Now this is just the beginning of a new Tech rivalry, kind of when Android launched caused Apple to unfriend Google.  iCloud is a direct competitor to Amazon’s media store and Kindle Fire is kind of a competitor to the iPad.  The movie gets more intriguing with all the rumors of Amazon launching free smartphones, again as portals and Apple doubling down on iCloud in iOS5 and beyond.  How will it unfold? don’t miss 2012 – 2015, where 2 of the most revered tech companies go at it cloud to cloud.

But, my dear reader, if you accidentally stumbled upon this blog for investment advice, be forewarned that you’re not getting it.  Apple (AAPL) has$82B in cash and is trading at 14 times earnings. Amazon (AMZN) has $6.5B in cash and trades at around 103 times earnings.  You tell me where would you rather put your money?  Of course, don’t forget one of tech’s fave companies: Google (GOOG) with $42B in cash trading @ roughly 21 times earnings who is about to close the acquisition of Motorola Mobility (MMI) with one of the most impressive IP portfolios in the industry and the capability to develop state of the art hardware and kind of the “inventors” of the cloud.  In other words I’ll wait it out.   I would sell a share and a half of Apple to buy an iPad and a share of Amazon to buy a Kindle Fire and use my free Google account to access both.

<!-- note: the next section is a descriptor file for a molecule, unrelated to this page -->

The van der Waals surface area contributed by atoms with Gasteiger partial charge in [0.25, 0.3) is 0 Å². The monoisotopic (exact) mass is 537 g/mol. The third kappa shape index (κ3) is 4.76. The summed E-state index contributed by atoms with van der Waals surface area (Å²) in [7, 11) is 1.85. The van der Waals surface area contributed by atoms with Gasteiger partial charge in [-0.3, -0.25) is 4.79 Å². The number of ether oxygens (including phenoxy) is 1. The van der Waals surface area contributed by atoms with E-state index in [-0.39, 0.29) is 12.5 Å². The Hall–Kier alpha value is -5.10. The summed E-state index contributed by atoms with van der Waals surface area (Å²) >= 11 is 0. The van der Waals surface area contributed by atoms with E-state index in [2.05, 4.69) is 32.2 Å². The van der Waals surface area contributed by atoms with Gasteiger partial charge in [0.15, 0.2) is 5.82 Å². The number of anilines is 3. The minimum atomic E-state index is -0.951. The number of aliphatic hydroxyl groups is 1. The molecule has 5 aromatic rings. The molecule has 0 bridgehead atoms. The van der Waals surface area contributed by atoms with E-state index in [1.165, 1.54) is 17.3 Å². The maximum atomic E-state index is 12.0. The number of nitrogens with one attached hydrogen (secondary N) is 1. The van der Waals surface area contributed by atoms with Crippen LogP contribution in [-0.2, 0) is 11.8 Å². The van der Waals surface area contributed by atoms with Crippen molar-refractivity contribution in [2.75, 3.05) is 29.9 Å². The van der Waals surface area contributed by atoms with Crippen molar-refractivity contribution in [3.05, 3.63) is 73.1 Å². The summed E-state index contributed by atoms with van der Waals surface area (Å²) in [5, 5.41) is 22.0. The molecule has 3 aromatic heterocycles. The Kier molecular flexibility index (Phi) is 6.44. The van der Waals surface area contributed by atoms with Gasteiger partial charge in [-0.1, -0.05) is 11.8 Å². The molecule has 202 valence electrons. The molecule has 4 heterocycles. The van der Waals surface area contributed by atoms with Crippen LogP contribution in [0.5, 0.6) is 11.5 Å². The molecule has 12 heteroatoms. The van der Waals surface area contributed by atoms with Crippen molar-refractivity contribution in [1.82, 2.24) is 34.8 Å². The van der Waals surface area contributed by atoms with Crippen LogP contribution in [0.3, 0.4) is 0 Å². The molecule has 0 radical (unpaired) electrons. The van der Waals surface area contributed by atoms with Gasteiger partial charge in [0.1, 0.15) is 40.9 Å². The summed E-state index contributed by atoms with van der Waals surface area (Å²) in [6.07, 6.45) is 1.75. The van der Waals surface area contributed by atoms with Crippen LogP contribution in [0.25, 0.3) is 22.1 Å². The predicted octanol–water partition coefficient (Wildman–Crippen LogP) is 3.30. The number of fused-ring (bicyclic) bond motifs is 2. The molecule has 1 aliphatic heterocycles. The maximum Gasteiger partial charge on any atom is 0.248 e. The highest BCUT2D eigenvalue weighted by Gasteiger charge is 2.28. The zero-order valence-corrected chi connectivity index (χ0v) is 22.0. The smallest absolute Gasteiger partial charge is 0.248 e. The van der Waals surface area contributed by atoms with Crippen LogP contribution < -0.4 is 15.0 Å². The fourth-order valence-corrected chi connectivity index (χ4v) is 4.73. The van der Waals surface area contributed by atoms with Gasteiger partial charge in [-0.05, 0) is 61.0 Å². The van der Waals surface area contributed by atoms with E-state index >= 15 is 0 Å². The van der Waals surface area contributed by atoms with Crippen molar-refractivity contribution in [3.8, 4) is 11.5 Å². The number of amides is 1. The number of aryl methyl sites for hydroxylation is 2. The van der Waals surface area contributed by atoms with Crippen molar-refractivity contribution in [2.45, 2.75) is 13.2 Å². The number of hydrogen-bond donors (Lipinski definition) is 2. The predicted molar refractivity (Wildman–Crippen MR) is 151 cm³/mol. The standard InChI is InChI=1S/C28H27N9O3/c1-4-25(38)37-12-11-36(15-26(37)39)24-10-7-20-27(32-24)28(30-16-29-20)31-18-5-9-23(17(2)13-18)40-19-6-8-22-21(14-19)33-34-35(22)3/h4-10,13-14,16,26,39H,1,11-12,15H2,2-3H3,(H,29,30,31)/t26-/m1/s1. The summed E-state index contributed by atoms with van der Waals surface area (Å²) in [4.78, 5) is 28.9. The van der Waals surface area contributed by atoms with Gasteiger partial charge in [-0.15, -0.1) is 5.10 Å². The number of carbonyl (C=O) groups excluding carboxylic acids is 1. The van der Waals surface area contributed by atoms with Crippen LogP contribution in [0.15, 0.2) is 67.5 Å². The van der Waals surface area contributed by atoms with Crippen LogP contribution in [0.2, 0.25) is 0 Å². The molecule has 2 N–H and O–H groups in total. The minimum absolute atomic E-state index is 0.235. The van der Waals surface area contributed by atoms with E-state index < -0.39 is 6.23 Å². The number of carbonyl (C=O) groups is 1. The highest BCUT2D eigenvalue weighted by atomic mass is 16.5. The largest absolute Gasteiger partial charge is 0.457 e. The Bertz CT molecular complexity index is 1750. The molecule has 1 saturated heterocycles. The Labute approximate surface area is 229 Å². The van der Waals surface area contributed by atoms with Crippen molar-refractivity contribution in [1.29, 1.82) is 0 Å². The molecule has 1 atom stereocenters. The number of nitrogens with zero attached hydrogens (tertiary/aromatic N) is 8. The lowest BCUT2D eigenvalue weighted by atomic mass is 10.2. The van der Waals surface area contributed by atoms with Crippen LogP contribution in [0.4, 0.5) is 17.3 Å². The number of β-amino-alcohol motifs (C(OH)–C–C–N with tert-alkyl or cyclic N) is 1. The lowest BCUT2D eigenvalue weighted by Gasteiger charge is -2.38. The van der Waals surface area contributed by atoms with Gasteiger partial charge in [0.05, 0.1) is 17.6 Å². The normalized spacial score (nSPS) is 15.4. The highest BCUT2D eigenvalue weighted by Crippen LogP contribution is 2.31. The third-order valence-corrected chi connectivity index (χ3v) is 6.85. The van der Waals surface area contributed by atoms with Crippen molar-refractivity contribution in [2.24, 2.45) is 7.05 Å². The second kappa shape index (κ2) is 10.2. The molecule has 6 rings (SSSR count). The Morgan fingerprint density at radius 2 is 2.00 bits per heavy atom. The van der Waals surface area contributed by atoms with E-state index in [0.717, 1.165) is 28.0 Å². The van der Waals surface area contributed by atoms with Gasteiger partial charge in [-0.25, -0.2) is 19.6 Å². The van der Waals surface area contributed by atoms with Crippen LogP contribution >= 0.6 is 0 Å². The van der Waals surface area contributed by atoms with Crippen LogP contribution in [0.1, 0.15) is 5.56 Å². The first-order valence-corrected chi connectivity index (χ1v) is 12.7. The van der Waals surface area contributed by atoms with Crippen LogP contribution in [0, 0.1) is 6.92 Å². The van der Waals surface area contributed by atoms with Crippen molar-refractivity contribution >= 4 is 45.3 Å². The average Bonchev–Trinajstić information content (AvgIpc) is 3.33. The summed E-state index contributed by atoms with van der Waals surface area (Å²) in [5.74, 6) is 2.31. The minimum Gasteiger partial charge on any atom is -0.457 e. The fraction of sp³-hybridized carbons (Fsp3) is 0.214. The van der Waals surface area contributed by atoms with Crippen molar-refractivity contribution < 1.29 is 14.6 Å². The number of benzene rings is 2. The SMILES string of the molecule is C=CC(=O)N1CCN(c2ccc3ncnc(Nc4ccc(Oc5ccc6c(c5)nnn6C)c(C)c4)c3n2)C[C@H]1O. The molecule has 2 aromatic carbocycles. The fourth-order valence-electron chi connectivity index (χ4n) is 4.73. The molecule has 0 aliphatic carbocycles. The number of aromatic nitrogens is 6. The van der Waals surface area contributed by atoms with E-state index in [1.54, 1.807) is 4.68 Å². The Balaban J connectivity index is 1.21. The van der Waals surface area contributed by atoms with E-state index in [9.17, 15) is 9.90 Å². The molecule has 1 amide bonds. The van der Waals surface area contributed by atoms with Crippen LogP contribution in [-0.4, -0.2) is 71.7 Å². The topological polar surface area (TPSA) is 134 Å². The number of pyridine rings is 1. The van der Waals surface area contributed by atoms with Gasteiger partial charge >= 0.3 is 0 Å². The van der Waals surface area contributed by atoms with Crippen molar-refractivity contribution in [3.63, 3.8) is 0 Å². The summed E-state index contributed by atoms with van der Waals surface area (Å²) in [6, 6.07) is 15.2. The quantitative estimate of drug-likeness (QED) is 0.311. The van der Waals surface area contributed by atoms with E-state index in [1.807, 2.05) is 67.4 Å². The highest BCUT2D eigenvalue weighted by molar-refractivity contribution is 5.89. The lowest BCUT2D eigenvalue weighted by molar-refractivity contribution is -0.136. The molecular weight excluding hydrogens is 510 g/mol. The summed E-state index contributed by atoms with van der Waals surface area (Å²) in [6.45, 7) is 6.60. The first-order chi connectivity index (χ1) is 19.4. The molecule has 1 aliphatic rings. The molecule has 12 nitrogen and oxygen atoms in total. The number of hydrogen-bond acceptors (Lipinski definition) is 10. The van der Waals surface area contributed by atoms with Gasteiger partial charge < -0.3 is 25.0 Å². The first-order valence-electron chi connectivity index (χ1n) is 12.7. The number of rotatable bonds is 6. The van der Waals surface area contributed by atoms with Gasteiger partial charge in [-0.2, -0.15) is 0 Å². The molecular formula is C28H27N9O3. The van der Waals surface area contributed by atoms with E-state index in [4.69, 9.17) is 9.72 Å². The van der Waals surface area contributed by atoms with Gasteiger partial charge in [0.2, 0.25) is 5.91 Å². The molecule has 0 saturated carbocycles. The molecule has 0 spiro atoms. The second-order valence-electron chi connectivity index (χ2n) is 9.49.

The media battle, in this blogger’s humble opinion will be won outside the cloud; on a desk negotiating with media companies that are old fashion and do not understand or particularly care about technology. Better content will win and getting the right terms for the producers is what will be the key.  All 3 have done it and have done it well.  It might just come down to who executes best …




Exhume the Xoom Soon

February 26, 2011 by · Comments Off on Exhume the Xoom Soon
Filed under: Business, Technology 

After much anticipation the Xoom is out.  Motorola Mobility’s Android based tablet that won best in show at CES.  But is it really out, you know, like the iPad, with no strings attached?  No, my fellow reader (singular).  It seems to have launched in a way that is difficult to understand.   It is arguably the most anticipated device this year and it managed to beat Apple’s iPad2 by a couple of weeks.  And what do they do?  Force users to get a contract with Verizon!  What the …?